Dario Neri was born in Rome on 1 May 1963 but grew up in Siena (Italy). He studied Chemistry at the Scuola Normale Superiore of Pisa and earned a Ph.D. in Chemistry at the Swiss Federal Institute of Technology (ETH Zürich), under the supervision of Professor Kurt Wüthrich (Nobel Prize Chemistry 2002). After a post-doctoral research internship (1992-1996) at the Medical Research Council Centre in Cambridge (UK), under the supervision of Sir Gregory Winter (Nobel Prize Chemistry 2018), he became a professor at ETH Zürich in 1996.
Dario Neri is currently Full Professor of Biomacromolecules at the Department of Chemistry and Applied Biosciences, ETH Zürich. The research of the Neri group focuses on the engineering of therapeutic antibodies for the therapy of cancer and other angiogenesis-related disorders and on the development of DNA-encoded chemical libraries.
Dario Neri is a co-founder of Philogen (www.philogen.com<http://www.
Dario Neri has published 400 articles in peer-reviewed scientific journals. He is the recipient of the ISOBM Abbott Prize 2000, of the Amgen-Dompe’ Biotec Award 2000, of the Mangia d’Oro 2001, of the Prous Award 2006 of the European Federation of Medicinal Chemistry, of the Robert-Wenner-Prize 2007 of the Swiss Cancer League, of the SWISS BRIDGE Award 2008, of the Prix Mentzer of the French Medicinal Chemistry Society in 2011, of the Phoenix Prize 2014 and of an ERC Advanced Grant in 2015.
Talk title: From encoded combinatorial libraries to targeted therapeutics
Prof. Paolo Decuzzi
Italian Institute of Technology, Italy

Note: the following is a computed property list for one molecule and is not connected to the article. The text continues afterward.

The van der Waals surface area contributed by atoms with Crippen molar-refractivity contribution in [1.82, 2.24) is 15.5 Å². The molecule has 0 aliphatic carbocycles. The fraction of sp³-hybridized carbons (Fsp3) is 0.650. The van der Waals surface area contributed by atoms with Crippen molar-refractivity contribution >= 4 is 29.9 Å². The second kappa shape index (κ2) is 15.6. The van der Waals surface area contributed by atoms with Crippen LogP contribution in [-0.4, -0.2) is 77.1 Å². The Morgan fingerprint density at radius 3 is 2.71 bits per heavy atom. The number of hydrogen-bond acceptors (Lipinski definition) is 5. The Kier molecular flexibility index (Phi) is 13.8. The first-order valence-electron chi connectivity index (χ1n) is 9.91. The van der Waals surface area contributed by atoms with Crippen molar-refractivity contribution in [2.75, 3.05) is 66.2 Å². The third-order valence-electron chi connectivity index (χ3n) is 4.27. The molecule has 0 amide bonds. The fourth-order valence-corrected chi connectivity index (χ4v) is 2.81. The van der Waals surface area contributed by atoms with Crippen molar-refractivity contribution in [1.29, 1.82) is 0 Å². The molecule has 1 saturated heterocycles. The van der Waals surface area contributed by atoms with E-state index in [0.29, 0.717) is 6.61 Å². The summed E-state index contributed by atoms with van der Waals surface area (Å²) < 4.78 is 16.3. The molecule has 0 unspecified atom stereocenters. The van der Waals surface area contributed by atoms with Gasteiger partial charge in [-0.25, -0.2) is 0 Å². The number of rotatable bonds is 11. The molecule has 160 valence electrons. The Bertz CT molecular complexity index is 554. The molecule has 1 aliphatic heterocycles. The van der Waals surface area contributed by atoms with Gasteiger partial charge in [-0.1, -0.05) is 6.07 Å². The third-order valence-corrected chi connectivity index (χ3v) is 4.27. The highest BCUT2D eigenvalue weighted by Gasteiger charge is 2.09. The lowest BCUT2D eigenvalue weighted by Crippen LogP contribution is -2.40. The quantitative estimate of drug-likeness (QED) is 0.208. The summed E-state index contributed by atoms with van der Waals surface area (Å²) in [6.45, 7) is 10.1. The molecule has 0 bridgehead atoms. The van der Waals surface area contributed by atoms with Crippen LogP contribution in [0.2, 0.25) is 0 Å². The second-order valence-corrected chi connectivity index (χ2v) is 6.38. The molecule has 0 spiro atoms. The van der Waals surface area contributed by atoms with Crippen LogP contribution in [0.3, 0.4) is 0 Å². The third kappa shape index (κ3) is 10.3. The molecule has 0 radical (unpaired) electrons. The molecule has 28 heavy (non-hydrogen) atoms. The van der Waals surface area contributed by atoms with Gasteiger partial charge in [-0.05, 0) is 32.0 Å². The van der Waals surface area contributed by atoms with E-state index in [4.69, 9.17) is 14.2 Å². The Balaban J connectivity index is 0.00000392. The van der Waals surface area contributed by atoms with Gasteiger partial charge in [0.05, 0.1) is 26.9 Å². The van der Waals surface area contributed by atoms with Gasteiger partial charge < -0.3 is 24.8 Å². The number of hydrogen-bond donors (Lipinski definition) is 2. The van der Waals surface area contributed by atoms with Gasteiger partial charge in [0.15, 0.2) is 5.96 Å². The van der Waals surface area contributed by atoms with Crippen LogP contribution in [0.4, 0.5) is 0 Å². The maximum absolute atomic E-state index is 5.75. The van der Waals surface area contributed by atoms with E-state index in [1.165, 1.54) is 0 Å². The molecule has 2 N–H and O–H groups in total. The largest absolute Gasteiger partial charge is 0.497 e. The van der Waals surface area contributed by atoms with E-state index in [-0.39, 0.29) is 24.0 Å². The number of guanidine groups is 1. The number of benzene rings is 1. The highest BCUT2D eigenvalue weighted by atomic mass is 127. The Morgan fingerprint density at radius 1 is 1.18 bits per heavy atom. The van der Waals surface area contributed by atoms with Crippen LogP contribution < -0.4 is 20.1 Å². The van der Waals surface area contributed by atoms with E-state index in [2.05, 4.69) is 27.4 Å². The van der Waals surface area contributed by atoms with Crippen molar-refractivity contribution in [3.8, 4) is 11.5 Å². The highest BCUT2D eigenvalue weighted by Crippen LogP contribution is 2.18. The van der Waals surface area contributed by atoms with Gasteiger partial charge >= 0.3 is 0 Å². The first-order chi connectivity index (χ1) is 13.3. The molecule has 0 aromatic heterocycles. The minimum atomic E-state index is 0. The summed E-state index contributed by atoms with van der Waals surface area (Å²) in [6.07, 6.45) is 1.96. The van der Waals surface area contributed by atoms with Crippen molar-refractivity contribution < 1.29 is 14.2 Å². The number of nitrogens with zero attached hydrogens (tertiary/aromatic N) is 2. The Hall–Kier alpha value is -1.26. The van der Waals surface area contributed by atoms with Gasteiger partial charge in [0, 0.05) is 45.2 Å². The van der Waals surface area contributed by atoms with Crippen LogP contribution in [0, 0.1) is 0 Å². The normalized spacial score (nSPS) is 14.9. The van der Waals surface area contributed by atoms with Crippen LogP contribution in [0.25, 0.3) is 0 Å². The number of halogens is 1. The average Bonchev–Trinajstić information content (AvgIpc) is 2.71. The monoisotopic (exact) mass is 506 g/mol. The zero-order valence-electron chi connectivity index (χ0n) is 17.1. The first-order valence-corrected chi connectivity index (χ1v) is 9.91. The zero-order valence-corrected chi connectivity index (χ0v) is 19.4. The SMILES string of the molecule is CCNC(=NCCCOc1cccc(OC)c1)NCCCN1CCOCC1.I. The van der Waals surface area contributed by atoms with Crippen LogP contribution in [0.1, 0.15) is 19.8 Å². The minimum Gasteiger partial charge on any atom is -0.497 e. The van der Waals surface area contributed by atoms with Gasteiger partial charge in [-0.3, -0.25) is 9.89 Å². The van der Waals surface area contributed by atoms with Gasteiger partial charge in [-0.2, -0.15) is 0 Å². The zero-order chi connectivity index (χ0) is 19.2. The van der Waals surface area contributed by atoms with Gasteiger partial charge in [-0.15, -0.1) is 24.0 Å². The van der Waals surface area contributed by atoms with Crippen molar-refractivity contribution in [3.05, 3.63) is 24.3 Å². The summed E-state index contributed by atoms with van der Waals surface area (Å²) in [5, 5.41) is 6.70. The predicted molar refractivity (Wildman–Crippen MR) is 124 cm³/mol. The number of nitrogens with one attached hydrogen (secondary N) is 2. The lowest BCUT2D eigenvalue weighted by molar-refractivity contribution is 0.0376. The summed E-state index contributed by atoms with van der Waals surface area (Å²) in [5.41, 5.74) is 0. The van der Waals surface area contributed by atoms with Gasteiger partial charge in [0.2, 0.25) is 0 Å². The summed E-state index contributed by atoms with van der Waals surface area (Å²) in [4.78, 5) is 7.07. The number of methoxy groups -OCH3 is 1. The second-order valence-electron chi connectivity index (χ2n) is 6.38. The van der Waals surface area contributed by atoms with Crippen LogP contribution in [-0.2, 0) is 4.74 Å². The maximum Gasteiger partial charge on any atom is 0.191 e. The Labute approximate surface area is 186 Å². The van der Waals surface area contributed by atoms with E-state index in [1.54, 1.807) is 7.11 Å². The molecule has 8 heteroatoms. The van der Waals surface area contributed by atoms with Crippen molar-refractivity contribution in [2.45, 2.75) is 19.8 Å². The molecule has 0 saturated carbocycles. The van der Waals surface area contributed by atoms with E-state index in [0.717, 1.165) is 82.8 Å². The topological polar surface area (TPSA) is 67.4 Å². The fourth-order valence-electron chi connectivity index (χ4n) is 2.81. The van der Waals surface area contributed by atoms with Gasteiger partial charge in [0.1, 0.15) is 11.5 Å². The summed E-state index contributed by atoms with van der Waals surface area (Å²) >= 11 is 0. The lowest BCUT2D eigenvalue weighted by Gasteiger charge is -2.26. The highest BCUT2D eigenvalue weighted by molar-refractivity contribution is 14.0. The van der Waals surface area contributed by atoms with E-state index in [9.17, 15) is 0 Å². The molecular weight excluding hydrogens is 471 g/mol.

Paolo Decuzzi is a senior researcher and director of the Laboratory of Nanotechnology for Precision Medicine at the Italian Institute of Technology in Genova – Italy. Dr. Decuzzi earned his M.Sc. degree in Mechanical Engineering from the Politecnico di Bari (Italy) in 1997 and his Ph.D. degree in Mechanical Engineering from the University of Naples – Federico II (Italy) in 2000, with a thesis on friction and adhesion at the nanoscale. In 2002, he was nominated Assistant Professor of Machine Design at the Politecnico di Bari and, in 2005, he became Associate Professor in the School of Medicine of the University ‘Magna Graecia’. There, he co-founded BioNEM – the laboratory of BioNanotechnology and Engineering for Medicine – one of the first nano-engineering laboratories built in a School of Medicine. In October 2007, he joined The University of Texas Health Science Center in Houston as an Associate Professor of Biomedical Engineering. In October 2010, he moved to the Houston Methodist Hospital where he served as a Professor of Biomedical Engineering till July 2015. There, he founded the Center for the Rational Design of Multifunctional Nanoconstructs, with the financial support of the Cancer Prevention and Research Center of Texas and the US National Cancer Institute; and served first as the co-chair of the Nanomedicine Department and then as the interim chair of the Translational Imaging Department. In July 2014, Dr. Decuzzi was awarded a 5-year European Research Council “Consolidator Grant” to design, synthesize and develop nanoconstructs for imaging and therapy in brain cancer.